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Local students discuss teen issues at WSCC; listen to former NFL player
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Area teens met at the Washington Street Community Center Saturday for a Teen Summit to discuss a variety of teen issues and to learn about entrepreneurship from former NFL player and McDonald’s franchise owner Van Jakes.

The program was sponsored by the Covington Chi Tau Omega chapter of the Alpha Kappa Alpha sorority, America’s first greek-letter organization established by Black college women, which has vowed to be more active with WSCC, local member Bresha Franklin said.

The Story of an Entrepreneur

Jakes played defensive back at Kent State University and in the NFL for 8 years with the Kansas City Chiefs, Green Bay Packers and New Orleans Saints. He said he always thought playing in the NFL was the epitome of success and throughout high school and most of college he simply "got by" on the academic side.

"Then I tore my knee up my senior year in college. I was thinking if I can’t walk, I can’t run and I can’t play. I had plenty of time on my hands, and I started spending more time in my books," Jakes said. "I decided I wanted to be a business man … gaining that knowledge also helped me be a better football player."

Although he made good money as an NFL player, Jakes realized that he couldn’t afford to live a drastically more expensive lifestyle. Being sidelined by a knee injury allowed Jakes to look past his playing career and plan for the future. He said he learned to put aside at least 10 percent of his annual salary, so he would have money to start a business when he retired from football.

Today, Jakes owns three McDonald’s franchises in the Atlanta area, but even that was not a simple decision. When we was looking to start his own business, he did as much research as he could at the library, as the internet had not yet become prominent. He found out that nine out of 10 small businesses fail, but nine out of 10 franchises succeed.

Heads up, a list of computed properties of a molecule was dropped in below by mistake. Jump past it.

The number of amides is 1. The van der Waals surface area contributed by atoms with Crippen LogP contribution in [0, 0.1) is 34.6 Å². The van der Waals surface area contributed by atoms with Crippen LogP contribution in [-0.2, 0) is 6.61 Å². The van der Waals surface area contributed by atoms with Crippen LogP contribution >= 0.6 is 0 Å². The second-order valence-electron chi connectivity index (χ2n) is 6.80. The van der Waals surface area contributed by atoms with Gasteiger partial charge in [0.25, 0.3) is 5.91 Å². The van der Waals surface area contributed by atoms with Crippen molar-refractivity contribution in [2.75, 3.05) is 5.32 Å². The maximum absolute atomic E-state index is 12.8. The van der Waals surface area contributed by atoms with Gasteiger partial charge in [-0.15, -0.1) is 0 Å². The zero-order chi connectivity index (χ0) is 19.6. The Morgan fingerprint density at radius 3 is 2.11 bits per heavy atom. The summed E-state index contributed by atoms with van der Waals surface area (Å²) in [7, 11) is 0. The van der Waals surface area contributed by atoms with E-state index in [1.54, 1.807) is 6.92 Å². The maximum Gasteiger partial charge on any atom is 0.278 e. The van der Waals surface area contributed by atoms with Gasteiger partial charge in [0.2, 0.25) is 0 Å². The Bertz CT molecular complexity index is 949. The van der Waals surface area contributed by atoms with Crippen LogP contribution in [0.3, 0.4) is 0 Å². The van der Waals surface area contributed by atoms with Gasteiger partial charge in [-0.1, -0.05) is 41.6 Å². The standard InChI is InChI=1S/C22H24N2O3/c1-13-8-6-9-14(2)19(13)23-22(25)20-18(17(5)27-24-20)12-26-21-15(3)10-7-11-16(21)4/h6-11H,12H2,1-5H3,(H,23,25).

He began looking at all sorts of different franchises, from oil change businesses to muffler shops to fast food restaurants, and he called as many people as he could to learn details like start up costs and profit margins

"Calling is a key. You get a lot of info, sometimes more than you ask for," he said.

He told the students the fact they were at this teen summit on a Saturday was a good indication they were on the path to success.

Lanae King, president of WSCC’s youth group The Young Legends, said she has already formed her own small typing business, where she will convert students’ essays or her grandmothers’ books into a typed copy. She also recently learned how to make an e-book.

Trust and the Importance of School

Sorority sisters also led the teens through an exercise where they described their ideas of success in pictorial form. Common symbols of success were houses, expensive cars and money as well as family, religion and education.

The students were then asked what could prevent them from achieving these goals. Students said families aren’t possible without a partner. Relationships can’t be formed without honesty and trust, which can be damaged by gossip, the students worked out.

They also talked about whom they go to for advice, family members or friends, and whether those people offer good advice. The teens decided they don’t go to their parents for everything, and that sometimes their friends can give bad advice.

Akeem Washington, a recent graduate of Alcovy High School, was confronted on his stance that he doesn’t trust anyone. He said he’s been betrayed in the past, so he’s learned to make many acquaintances, but no close friends. The group discussed levels of friendship and trust, and after the discussion Washington said he heard what his fellow students were saying and realized he could give people a second chance.

Washington heard about the forum through a teacher and decided it could help him pursue his future. He plans to attend Fort Valley State University and major in business with the eventual goal of becoming a sports agent.

Sorority member Franklin said the group is planning to hold an Economic Smart Fair Aug. 28 on the square where hundreds of teen entrepreneurs could come and sell their products or services and get to keep any profits for themselves.